Cover image for Oneida-English/English Oneida dictionary
Oneida-English/English Oneida dictionary
Michelson, Karin.
Personal Author:
Publication Information:
Toronto ; Buffalo, N.Y. : University of Toronto Press, [2002]

Physical Description:
xii, 1398 pages ; 27 cm
Added Author:
Format :


Call Number
Material Type
Home Location
Item Holds
PM2073.Z5 M527 2002 Adult Non-Fiction Non-Fiction Area-Reference

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Oneida is an endangered Iroquoian language spoken fluently by fewer than 250 people. This is the first comprehensive dictionary of the Oneida language as used in Ontario, where most of the surviving speakers reside.

The dictionary contains both Oneida-English and English-Oneida sections. The Oneida-English portion includes some 6000 entries, presenting lexical bases, particles and grammatical morphemes. Each entry for a base shows several forms; illustrates inflection, meaning and use; and gives details regarding pronunciation and cultural significance. The English-Oneida entries direct the reader to the relevant base in the Oneida-English section, where technical information is provided. Completing the volume is a set of appendices that organizes Oneida words into thematic categories.

The Iroquoian languages have an unusually complex word structure, in which lexical bases are surrounded by layers of prefixes and suffixes. This dictionary presents and explains that structure in the clearest possible terms. A work of enormous precision and care, it incorporates many innovative ideas and shows a deep understanding of the nature of the Oneida language.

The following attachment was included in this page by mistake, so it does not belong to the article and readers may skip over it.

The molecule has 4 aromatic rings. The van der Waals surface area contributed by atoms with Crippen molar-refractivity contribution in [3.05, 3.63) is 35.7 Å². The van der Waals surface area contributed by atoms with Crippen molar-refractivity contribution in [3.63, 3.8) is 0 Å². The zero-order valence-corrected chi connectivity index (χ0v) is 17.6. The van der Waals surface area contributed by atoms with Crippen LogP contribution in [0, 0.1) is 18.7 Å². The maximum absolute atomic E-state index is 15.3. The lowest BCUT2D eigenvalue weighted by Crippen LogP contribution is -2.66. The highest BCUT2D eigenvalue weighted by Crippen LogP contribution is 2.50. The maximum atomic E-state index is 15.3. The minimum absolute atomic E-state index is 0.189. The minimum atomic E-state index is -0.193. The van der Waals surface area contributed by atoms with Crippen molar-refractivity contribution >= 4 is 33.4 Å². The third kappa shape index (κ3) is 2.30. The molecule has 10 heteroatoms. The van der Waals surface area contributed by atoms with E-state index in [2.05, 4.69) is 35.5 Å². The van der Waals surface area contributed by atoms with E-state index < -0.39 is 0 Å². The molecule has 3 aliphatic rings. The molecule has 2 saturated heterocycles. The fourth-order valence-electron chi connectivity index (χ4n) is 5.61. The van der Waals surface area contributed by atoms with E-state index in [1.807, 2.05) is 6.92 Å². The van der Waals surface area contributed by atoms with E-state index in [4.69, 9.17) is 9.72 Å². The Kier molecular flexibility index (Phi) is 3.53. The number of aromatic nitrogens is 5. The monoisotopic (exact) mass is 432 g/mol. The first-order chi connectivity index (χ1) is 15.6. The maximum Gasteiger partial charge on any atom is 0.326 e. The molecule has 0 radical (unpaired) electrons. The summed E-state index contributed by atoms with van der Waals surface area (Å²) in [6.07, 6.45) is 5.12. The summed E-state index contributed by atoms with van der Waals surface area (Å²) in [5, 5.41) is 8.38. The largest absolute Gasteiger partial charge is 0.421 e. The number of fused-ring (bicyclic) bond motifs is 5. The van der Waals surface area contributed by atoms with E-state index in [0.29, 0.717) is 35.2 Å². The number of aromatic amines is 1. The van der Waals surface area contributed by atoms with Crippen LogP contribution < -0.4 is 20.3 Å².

Reviews 1

Choice Review

Like many indigenous languages of North America, Oneida is on the verge of extinction. In an effort to preserve the language before it is permanently lost, Michelson (linguistics, SUNY Buffalo) and Doxtator (retired Oneida-language teacher, Standing Stone School at Oneida-of-the-Thames, Ont.) have compiled a valuable work that converts a language available only in oral form into written text. It should not only preserve the Oneida language, but has the potential to serve as a valuable tool for those interested in reclaiming use of the language. This dictionary joins Amos Christjohn and Maria Hinton's An Oneida Dictionary (1996) as the only recent works on the subject. Libraries collecting in this area should acquire both since they may contain dialectical differences. Highly recommended for collections in Native American studies and in languages and linguistics. J. R. Burch Jr. Campbellsville University